Our EasyLiving/Aging Wisely team is excited for the upcoming Walk to End Alzheimer’s on October 26th! We have been raising funds and awareness throughout the year, and it is part of our ongoing mission to do so and help both clients and caregivers in managing life with this disease! Please consider joining us by participating or donating to the Pinellas County walk or an Alzheimer’s walk in your area!
Today, we share five facts about Alzheimer’s disease to help you understand more about the disease and those it affects. We encourage you to share this information (and any of our fact sheets or blog posts)!
- Alzheimer’s risk increases with age, though it is not a normal part of aging. The likelihood of developing Alzheimer’s doubles about every five years after age 65. After age 85, the risk reaches nearly 50 percent.
- Dementia is the term for the range of symptoms associated with diseases such as Alzheimer’s disease. It is not the name of a specific illness, which often confuses people. The most common type of dementia is Alzheimer’s (60-80% of cases) and the 2nd most common is Vascular dementia (related to stroke or mini-strokes).
- There is no singular test for diagnosing Alzheimer’s disease (in a living person). A definitive Alzheimer’s diagnosis requires viewing the brain directly (i.e. at autopsy), but skilled doctors can diagnose with great certainty with a holistic workup and review of symptoms. It is likely that a good number of people suffer from some combination, such as Alzheimer’s disease along with Vascular dementia. Many of the treatments for the different diseases that cause dementia will be similar, but a thorough diagnostic workup is extremely important to eliminate potentially reversible/treatable causes of symptoms (drug effects, vitamin deficiencies, thyroid problems, depression).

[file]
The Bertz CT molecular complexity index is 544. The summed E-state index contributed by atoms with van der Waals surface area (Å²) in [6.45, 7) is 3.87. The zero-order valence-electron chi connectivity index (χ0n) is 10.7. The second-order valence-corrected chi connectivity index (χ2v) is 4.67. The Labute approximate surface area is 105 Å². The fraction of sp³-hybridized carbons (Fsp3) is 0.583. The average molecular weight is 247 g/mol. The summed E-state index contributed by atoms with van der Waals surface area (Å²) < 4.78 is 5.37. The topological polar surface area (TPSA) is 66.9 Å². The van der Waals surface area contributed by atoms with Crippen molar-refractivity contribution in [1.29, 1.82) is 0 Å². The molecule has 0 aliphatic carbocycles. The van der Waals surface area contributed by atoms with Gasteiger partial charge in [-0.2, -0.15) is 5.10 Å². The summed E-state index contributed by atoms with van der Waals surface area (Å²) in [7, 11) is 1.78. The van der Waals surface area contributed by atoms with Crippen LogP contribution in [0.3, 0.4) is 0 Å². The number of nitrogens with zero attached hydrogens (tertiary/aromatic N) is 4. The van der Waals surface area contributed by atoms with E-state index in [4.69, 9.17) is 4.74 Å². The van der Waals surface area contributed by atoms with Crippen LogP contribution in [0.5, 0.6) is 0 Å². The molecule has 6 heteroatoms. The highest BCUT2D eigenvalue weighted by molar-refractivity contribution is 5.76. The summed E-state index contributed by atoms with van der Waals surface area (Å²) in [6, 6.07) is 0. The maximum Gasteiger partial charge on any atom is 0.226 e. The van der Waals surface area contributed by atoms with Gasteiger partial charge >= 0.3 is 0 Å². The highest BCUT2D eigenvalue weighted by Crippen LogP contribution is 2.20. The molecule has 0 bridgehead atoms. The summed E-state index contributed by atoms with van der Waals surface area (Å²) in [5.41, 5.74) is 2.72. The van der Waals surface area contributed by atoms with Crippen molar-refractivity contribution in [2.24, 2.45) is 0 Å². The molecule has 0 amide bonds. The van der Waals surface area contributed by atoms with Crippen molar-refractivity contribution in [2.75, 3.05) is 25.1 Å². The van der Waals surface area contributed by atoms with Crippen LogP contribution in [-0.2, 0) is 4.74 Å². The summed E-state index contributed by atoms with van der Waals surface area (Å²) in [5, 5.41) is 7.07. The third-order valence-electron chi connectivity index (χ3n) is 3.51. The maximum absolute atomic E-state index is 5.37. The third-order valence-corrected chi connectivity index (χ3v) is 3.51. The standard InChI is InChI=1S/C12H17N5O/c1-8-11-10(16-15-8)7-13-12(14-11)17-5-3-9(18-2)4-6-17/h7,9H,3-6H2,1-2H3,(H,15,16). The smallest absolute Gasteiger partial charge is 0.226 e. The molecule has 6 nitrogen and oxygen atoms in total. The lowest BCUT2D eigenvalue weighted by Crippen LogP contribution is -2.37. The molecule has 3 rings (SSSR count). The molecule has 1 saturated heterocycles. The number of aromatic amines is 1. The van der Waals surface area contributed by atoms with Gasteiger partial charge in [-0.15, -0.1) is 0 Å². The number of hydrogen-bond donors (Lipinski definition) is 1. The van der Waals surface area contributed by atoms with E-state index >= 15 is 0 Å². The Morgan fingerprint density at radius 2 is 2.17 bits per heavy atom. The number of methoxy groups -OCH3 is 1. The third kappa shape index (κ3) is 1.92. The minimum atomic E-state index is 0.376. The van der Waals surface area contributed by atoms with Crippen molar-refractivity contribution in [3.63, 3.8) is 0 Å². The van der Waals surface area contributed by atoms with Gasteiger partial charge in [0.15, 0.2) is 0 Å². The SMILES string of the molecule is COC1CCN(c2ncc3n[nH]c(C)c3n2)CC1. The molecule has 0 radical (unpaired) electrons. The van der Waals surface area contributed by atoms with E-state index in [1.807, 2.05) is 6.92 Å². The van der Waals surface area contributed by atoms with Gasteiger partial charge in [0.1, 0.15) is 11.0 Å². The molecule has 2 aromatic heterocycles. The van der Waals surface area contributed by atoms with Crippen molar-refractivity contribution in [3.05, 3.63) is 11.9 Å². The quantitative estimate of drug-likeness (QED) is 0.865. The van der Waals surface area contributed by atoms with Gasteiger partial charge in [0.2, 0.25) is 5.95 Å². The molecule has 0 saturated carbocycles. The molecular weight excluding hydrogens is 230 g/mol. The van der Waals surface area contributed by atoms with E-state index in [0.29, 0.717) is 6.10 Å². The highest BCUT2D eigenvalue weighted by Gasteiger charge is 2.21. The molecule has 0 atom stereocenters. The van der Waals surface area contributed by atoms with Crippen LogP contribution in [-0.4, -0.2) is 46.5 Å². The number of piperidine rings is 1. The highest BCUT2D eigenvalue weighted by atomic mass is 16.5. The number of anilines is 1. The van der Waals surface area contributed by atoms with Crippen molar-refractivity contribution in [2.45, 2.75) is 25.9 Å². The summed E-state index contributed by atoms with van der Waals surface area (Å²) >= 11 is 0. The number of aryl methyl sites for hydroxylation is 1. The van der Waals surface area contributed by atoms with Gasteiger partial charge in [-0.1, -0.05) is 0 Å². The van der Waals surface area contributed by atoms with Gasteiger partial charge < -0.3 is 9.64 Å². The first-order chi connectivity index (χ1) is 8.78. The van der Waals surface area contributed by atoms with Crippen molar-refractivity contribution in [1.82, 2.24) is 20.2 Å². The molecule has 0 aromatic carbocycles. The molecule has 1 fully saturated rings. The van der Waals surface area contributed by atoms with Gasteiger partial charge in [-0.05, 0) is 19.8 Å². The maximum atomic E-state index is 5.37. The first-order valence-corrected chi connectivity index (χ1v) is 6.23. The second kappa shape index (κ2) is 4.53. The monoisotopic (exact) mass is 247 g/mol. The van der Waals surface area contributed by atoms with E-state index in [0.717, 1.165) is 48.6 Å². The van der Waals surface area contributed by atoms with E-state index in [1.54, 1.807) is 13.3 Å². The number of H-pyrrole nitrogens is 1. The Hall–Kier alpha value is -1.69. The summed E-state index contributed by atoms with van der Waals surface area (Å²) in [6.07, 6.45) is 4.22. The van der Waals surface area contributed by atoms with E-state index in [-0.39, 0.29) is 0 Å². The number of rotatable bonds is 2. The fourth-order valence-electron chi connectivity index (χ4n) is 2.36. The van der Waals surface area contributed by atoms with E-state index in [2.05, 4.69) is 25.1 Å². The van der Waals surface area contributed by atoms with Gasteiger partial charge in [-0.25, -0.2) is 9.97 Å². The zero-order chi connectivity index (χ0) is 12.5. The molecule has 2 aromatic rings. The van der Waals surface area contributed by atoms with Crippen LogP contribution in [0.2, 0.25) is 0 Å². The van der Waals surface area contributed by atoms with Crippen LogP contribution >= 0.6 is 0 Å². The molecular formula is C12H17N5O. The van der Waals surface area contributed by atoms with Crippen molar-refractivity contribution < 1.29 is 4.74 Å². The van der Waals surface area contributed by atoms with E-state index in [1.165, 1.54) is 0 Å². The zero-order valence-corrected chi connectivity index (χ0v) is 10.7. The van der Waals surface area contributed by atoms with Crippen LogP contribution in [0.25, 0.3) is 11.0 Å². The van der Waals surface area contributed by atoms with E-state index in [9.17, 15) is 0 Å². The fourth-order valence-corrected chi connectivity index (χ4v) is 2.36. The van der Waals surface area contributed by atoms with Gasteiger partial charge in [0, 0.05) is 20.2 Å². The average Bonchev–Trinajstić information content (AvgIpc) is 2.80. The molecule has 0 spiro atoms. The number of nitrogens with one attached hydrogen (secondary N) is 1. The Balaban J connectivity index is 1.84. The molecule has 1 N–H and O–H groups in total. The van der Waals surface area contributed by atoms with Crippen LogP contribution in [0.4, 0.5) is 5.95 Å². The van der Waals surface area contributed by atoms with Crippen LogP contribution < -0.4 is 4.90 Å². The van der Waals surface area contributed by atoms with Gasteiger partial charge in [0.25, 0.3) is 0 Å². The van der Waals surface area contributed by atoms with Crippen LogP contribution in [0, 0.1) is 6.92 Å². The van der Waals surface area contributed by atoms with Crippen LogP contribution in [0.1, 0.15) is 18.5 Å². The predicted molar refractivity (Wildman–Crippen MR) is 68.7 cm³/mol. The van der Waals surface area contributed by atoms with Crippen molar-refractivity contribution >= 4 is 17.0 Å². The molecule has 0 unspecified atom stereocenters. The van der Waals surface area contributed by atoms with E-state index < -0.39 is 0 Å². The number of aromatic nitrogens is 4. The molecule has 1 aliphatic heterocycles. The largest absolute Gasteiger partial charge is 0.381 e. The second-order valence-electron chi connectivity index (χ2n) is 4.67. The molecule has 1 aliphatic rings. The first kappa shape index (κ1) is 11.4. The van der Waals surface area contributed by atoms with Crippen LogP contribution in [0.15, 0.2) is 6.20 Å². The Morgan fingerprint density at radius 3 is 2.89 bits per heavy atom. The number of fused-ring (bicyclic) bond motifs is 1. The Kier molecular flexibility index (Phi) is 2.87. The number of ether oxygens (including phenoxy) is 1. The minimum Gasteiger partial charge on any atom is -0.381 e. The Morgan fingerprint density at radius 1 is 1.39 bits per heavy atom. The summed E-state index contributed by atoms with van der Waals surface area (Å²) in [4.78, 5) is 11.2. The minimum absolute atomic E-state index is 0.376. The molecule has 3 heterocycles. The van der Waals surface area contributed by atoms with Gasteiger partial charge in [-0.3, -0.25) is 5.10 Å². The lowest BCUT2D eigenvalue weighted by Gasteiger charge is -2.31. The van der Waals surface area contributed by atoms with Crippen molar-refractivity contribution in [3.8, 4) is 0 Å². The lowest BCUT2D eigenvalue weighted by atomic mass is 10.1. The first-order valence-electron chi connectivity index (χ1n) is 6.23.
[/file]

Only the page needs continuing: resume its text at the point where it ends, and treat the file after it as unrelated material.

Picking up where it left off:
- In 2013, 15.5 million family and friends provided 17.7 billion hours of unpaid care to those with Alzheimer’s and other dementias (valued at $220.2 billion). The toll on caregivers is immense: Alzheimer’s and dementia caregivers had $9.3 billion in additional health care costs of their own in 2013 and there are large financial impacts in terms of lost wages and opportunity costs (giving up promotions, limiting one’s own savings, etc.).
- About 800,000 Americans with Alzheimer’s disease are living alone. Some of these individuals do receive family and outside support, but many may be especially at risk of everything from social isolation to poor self-care, malnutrition and safety hazards. Alzheimer’s disease affects complex thinking and leaves individuals highly vulnerable to scams and challenged in managing self and household care. However, with proper support, it is feasible for many individuals with Alzheimer’s to remain in their homes well in to the disease/through end-of-life.
When you need help with Alzheimer’s disease questions, concerns or care, the EasyLiving team is here to help! Our expert team can offer assistance in all areas, from helping you find the right practitioners for good diagnosis and treatment plans to finding the right care options, developing a care plan and managing safely at home. Call us at 727-447-5845 to chat about your needs and concerns (or if you’d like to join us in supporting the Alzheimer’s Association)!